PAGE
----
“Shortfalls in key medical supplies persist, despite icreased production – and increased trade. Preliminary figures indicate that global trade in products such as personal protective equipment, hand sanitizer and ventilators grew by close to 30% in the first half of the year.

“While some trade restrictions have already been rolled back, particularly with respect to foodstuffs, the pandemic is far from over and economic challenges will persist.

“The roll-back of trade restrictions may already be losing momentum.

“Government support needed to fight the economic downturn could end up distorting competitive conditions and fueling future trade tensions.

“However, fresh opportunities also exist.   

“The WTO’s Members are well-advanced in the process of selecting a new WTO Director-General. 

“Renewed engagement of the WTO’s Members can ensure that the WTO is fully ready to meet the challenges of a changing global economy.

“As the pandemic continues, emergency trade-restrictive measures should be reviewed through the lens of the G20’s criteria that existing measures are, in fact, targeted, proportionate, transparent, and temporary; members should begin to unwind those that are no longer absolutely necessary. 

“Existing negotiations to modernize the WTO’s rules to meet the challenges of the global digital economy and to provide for sustainable development should be brought to a successful conclusion.

“The process of systemic reform, called for by the G20 leaders and trade ministers, should begin in earnest with WTO Members deliberating concrete proposals, restoring the WTO to its intended place

“where negotiations are successfully concluded;

“where disputes are settled within a universally accepted structure; 

“actively served by a strong, dedicated, professional Secretariat.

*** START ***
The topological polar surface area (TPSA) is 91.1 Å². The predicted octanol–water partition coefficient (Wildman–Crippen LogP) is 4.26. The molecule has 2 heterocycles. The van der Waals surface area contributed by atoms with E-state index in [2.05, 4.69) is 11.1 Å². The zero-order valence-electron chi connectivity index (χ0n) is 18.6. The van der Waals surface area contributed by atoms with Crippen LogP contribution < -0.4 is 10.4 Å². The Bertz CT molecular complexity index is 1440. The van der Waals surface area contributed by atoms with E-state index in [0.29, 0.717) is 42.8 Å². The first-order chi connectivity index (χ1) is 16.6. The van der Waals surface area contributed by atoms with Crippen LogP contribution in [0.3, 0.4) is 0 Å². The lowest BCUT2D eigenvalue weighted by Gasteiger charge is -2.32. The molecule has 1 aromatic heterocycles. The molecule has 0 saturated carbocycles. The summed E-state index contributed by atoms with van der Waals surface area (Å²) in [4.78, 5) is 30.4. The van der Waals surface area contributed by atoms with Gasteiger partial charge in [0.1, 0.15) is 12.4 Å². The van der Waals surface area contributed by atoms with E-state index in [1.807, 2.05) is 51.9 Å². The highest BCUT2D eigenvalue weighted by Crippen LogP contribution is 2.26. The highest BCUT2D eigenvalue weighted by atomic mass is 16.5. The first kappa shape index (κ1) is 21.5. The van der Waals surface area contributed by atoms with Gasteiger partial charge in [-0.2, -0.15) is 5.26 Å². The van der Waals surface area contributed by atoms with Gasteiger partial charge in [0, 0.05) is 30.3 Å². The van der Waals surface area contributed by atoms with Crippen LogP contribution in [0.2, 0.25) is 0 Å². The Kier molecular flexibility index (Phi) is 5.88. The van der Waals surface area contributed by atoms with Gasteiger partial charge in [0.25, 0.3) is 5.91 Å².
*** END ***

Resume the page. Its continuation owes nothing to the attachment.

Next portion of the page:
“In an era of political and economic stress, the WTO must be made fit for purpose.  It must be seen to deliver fairness to all who participate in or are affected by global commerce. 

“A robust, sustained and inclusive economic recovery requires open and predictable international trade, supported by a well-functioning world trading system.  

“Spurred by the determination expressed by you as trade ministers, informed by the Riyadh Initiative, under a new leader, the WTO can fulfill its promise.”

Will Members Come Forward With Proposals and Work for Reform?

As reviewed in prior posts, there have been many proposals for reform floated by individual Members and there are important initiatives underway either multilaterally (fisheries subsidies) or plurilaterally (Joint Statement Initiatives). The U.S., EU and Japan have been working for several years on proposals dealing with industrial subsidies, state owned enterprises and forced technology transfer. No proposals on these topics have yet been submitted by these Members.

The U.S. and others have presented proposals for improved transparency on notifications. The U.S. has pushed for changes to which Members are entitled to special and differential treatment and has pushed for addressing whether economies that are not market economies can be disciplined within the WTO under the existing rules. The U.S. has also shut down the Appellate Body based on longstanding concerns with deviations by the Appellate Body (AB) from the limited mandate provided the AB by the Dispute Settlement Understanding. The U.S. has also raised concerns about the structure of bound tariffs noting the high rates of many Members with rapid rates of economic development, but the U.S. has not made a specific proposal to address its concerns on this matter as of yet.